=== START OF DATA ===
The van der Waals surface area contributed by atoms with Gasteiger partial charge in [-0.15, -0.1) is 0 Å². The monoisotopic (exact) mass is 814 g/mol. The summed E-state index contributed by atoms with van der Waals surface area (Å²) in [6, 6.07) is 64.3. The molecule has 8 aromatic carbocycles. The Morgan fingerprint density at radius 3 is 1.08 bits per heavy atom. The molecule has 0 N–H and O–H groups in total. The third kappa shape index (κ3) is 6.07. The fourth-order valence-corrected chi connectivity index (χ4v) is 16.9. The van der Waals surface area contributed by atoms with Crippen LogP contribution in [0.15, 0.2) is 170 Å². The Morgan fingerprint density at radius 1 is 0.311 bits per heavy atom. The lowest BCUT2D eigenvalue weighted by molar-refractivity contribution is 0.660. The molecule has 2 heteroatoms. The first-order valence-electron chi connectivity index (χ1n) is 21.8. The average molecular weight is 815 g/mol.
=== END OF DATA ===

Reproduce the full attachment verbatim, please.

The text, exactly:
The van der Waals surface area contributed by atoms with Gasteiger partial charge in [-0.15, -0.1) is 0 Å². The monoisotopic (exact) mass is 814 g/mol. The summed E-state index contributed by atoms with van der Waals surface area (Å²) in [6, 6.07) is 64.3. The molecule has 8 aromatic carbocycles. The Morgan fingerprint density at radius 3 is 1.08 bits per heavy atom. The molecule has 0 N–H and O–H groups in total. The third kappa shape index (κ3) is 6.07. The fourth-order valence-corrected chi connectivity index (χ4v) is 16.9. The van der Waals surface area contributed by atoms with Crippen LogP contribution in [0.15, 0.2) is 170 Å². The Morgan fingerprint density at radius 1 is 0.311 bits per heavy atom. The lowest BCUT2D eigenvalue weighted by molar-refractivity contribution is 0.660. The molecule has 2 heteroatoms. The first-order valence-electron chi connectivity index (χ1n) is 21.8. The average molecular weight is 815 g/mol.